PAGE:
I like to plant in fall, while the soil is still warm. Add a top dressing of compost, plus a layer of shredded leaf mulch. Depending on the species and the nursery, you may be planting seeds, bulbs, corms or starts. If there are trees around your beds, plant them near the base.  You plants are unlikely to flower the first year, just take care of them and they will do the rest.

Bearing in mind that your ephemerals will spend only a short time entertaining you, you will need to plant some companion plants.  Shade or semi shade perennials are a good bet.

Still, finding a good site for your new ephemeral garden may be a challenge.  Try to find a location that has partial sun/shade in early spring. Do not worry about existing trees or shrubs. By the time they leaf out, your ephemerals should be done flowering for the year. Most of the plants mentioned above like a rich neutral to slightly acidic soil.  If you have moved into a new housing subdivision, you may be forced to deal with clay subsoil that will require amending with compost and fertilizer before you can plant.  Please consider the Black Gold™ line of soil amendments and compost products for your needs.

Soil drainage is another important factor.  Virginia bluebells can tolerate a wet site, while others like shooting star quickly die off on poorly drained sites.  Digging sand into a poorly drained area may help a bit, but for a really wet soil, you should either apply some sort of positive drainage method or find another site.

Some plants can be readily started from seeds, corms, rhizomes or bulbs.  Rue anemone starts well from seeds and spreads by reseeding.  Others like trillium are best started by dividing an existing plant (no poaching).  They can be started by seed, but it may take a few years to flower.

Finally, you do not want to be feeding the local small mammal population more than you already are.  Rabbits, chipmunks, mice, voles, squirrels and others can be a real threat to your ephemerals.  A few years back, we tried growing a lady’s slipper. It did not last the summer before being consumed.  The same occurred with a Helleborine orchid. Spring beauty and trillium are favored sources of food, but most of the plants on our list have toxic stems, roots or foliage.

Of course you want to know how we made out with our own ephemerals.  The orchids were a flop.  So were shooting stars and trout lily. We planted trillium obtained from a local nursery under an oak-leaved hydrangea and snowball bush and they do reasonably well in both locations.  Celandine poppy and Dutchman’s breeches also do well under the snowball bush.  Virginia bluebells have done very well everywhere we planted them.  Of course we still visit the woods in spring, but we do have a small spring show of our own.


About Teri Keith

Garden columnist, Teri Keith, has gardened for over 50 years in her home state of Indiana. She served as a longtime IGC nursery manager specializing in annuals and perennials in Bloomington, Indiana and still gardens with passion. Each year she plants and maintains over 50 flower containers, many gardens, and a large collection of lilacs.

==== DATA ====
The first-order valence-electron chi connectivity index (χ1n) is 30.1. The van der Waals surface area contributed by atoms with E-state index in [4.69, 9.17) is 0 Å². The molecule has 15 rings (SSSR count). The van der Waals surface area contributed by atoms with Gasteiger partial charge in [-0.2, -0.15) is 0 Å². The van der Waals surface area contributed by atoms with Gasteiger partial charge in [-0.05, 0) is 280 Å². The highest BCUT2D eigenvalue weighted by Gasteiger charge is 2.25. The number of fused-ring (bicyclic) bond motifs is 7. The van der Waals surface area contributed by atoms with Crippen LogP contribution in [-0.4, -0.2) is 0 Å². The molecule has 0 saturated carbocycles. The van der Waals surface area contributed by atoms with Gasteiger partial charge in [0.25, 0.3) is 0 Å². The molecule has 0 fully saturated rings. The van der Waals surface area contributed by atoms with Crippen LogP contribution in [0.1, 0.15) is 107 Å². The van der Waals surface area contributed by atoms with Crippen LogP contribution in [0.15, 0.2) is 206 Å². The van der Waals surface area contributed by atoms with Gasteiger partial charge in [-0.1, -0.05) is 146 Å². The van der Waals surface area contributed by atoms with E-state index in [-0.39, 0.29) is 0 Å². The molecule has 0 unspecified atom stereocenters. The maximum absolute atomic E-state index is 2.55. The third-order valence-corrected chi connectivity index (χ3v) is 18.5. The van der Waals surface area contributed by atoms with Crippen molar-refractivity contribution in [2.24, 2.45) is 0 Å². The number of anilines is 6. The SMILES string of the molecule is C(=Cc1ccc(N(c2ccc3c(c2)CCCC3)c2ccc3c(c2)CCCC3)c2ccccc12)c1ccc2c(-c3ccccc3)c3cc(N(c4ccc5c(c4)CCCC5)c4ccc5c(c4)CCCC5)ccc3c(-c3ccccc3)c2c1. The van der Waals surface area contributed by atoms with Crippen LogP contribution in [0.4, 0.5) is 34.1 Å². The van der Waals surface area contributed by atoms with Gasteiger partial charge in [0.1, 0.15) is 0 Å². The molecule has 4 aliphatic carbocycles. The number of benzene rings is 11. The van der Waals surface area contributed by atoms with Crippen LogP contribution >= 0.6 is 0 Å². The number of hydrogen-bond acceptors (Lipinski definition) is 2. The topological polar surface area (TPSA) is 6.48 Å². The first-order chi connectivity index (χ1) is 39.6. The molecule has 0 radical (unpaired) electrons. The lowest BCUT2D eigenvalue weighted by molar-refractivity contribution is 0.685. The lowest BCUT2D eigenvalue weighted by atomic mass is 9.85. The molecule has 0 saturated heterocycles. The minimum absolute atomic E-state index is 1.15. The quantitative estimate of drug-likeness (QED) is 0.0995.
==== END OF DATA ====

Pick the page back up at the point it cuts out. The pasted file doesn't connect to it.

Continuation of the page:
Digging Dirt by Teri Keith

Soil is the heart of your garden.  Wherever you decide to set up a garden, you should know that there may be soil factors or problems that you will have to deal with in order to get the most benefit and enjoyment from your efforts. Soil is what is left behind after a long and complex interaction of sun, wind, water, and plant life and soil organisms on some sort of parent material. The latter could be the native bedrock, materials deposited by wind and water, organic material and so forth.

Most undisturbed soils have distinct, well-defined layers that taken together form a soil profiles.  These extend from the ground surface down to native bedrock or to a depth at which soil formation processes are no longer active. Soil profiles describe individual soil types, and provide information regarding fertility, texture, and color, and organic content, moisture holding capacity, erosion potential, chemical characteristics, and suitability for various land uses.

In the United States, soils are the province of the U.S. Department of Agriculture (USDA). The USDA provides services not only for farmers, but to gardeners as well. In most U.S. locations, USDA maintains a county or regional presence through Natural Resources Conservation Services (NRCS) offices. These are often excellent sources of local soil information in your area such as soil maps, soil descriptions and other resources such as soil testing.

A soil profile is typically displayed as:

  • O Horizon This is seldom present in recently disturbed soils. The O Horizon provides a habitat for small invertebrates and fungi that process dead organic materials (detritivores), and enrich the soil.

  • A Horizon (Topsoil) The A Horizon is true soil in which most seeds germinate. It reaps the benefits of O Horizon detritivore activity plus the activity of earthworms that carry bits of dead organic material into the soil to feed, aerating and further enriching it.


  • B Horizon (subsoil) The subsoil is just below the topsoil and just above the C Horizon or native bedrock. It contains fewer soluble minerals and less organic material than topsoil, but it is also a place of deposition of soluble minerals and mineral salts.